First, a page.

Activating Your iPhone 3G: What You Need to Know

What to Expect

So you're at the Apple Store now--what happens then?

In my case, as soon as I entered the store, a woman was asking the people ahead of me their first names, and then introducing them to their personal store employees as they became available to help the next customer. When it was my turn, I followed an employee in a blue shirt further into the store, where he asked me what I was looking for in the way of iPhone goodness. I told him I wanted a 16GB white model, and he went into the back to retrieve one. He came back a minute later with a lovely box. That's when the fun really started.

I took a seat on a stool (which felt good after hours of standing in line), while the employee--Apple calls them specialists--asked what rate plan I was interested in. I told him what I wanted and didn't want (no monthly text messaging plan, for example), and he produced the handheld device that store employees use to speed up regular purchases in the Apple Store.

The specialist punched in a few things on his handheld and informed me that my iPhone would cost $499. I politely corrected him that the price should be $299, since I'm a current iPhone user. After a few more taps, he said that must be the price before the promotion, and that it would end up at $299. I mention this in case you're quoted a price that doesn't sound right--Apple is touting the $199 and $299 prices for its 8GB and 16GB phones and while most people qualify for those prices, some do not.

An Apple Store specialist works at activating an iPhone 3G Friday at the Stonestown Apple Store in San Francisco.

Back to the activation process: the specialist asked me for my name, e-mail address, current AT&T phone number, billing zip code, and the last four digits of my social security number. After a minute or so, he informed me that there was an error and that I might have to go to an AT&T store to activate my phone. I was having none of it, so he went to talk to one of the orange-shirted employees. This other person got on the phone with AT&T, found out that there was some kind of business discount (one that I'd never heard of) listed on my account, which was causing the problem. After passing along my name, wireless phone number, and those SSN digits, the person on the other end of the phone forced something through and corrected the issue. After transferring my account over, I produced that ever-important credit card to pay for the iPhone. Because I was already with AT&T, my billing information just stayed the same on their end, and I wasn't required to give them my address or anything.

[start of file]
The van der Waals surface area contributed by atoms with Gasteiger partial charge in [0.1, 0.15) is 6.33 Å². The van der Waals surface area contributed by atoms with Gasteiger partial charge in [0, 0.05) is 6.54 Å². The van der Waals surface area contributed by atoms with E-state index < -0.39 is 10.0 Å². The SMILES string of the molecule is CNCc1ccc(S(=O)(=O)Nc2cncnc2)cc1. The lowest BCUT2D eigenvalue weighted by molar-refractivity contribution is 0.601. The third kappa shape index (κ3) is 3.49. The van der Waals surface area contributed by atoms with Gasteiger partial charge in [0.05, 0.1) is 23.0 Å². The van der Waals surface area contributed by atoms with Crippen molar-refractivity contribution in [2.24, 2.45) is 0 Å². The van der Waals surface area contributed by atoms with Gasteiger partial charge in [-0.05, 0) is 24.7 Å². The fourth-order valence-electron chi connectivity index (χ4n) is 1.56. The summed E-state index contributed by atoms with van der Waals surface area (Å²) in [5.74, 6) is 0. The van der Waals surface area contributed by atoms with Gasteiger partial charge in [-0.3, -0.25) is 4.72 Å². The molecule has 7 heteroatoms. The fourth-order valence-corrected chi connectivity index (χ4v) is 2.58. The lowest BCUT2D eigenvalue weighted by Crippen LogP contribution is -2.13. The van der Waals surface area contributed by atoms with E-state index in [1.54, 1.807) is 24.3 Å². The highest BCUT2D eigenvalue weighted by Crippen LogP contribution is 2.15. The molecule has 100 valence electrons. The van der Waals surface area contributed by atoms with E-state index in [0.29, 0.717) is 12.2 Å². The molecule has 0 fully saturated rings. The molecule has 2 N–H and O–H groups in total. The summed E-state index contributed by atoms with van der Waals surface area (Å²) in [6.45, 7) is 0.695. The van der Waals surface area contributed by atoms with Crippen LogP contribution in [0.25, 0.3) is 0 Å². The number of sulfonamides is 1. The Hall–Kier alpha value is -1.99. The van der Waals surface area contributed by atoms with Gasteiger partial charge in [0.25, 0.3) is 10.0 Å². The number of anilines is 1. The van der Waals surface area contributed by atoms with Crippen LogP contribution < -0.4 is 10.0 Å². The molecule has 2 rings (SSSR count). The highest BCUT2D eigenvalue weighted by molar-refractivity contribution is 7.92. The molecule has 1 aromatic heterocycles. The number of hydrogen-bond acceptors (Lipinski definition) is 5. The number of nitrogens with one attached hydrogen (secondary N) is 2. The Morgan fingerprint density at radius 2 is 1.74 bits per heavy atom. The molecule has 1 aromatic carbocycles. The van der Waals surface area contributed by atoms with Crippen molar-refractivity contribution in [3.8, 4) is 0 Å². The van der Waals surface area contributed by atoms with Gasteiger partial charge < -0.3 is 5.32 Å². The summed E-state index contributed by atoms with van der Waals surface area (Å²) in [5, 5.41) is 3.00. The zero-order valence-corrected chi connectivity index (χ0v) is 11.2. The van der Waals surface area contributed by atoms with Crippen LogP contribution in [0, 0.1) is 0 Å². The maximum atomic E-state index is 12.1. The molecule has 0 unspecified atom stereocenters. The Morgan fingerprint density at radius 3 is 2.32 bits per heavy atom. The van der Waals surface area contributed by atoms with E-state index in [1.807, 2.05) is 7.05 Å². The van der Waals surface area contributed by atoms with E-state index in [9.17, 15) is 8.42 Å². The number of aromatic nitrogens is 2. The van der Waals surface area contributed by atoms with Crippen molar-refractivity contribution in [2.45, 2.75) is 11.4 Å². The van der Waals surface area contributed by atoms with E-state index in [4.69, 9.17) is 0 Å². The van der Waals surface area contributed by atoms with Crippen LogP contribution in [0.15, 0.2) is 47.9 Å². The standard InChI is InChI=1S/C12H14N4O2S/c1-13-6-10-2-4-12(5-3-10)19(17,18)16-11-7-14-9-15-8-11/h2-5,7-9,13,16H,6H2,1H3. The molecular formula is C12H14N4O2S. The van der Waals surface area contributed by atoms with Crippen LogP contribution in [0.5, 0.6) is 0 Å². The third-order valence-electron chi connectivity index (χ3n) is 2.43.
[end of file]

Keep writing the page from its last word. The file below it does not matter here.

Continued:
At that point, the specialist took me over to one of the MacBooks in the store to activate the phone through iTunes. We opened the iPhone box and he let me take it out, remove the protective plastic, and connect it to the 30-pin USB cable coming out of the MacBook. I did so and then... I waited. And waited. As iTunes tried to connect to the activation server, it timed out with an error message. Three times. At that point, the specialist told me I should just take the phone home and activate it through iTunes there. So much for in-store activation, I guess.

Presumably, the server issues bedeviling Apple will be fixed sooner rather than later and your activation will go through. If it doesn't, I can share how I got my iPhone up and running, which I will in just a bit.

But first, let's talk about what happens if you're a new customer buying an iPhone for the first time. Macworld Art Director Rob Schultz is such a person, and his experience at the Apple Store in Corte Madera largely mirrors mine (with decidedly fewer activation hassles.)

Like me, Rob was greeted at the door by a salesperson. Unlike me, Rob told the salesperson that he wanted to transfer his number from an existing account with another wireless carrier. The process of handing over name and billing information was much the same, only Rob supplied his existing phone number and account number from his current wireless provider.

And that was that. The specialist told Rob that he could either wait in a 10-to-15-minute line where another sales associate would help him activate the iPhone 3G, or he could take the phone home and do it himself. Rob went for the latter option and was out of the store in 15 minutes.

The lucky stiff.

For comprehensive coverage of the Android ecosystem, visit Greenbot.com.

Subscribe to the Best of PCWorld Newsletter

Comments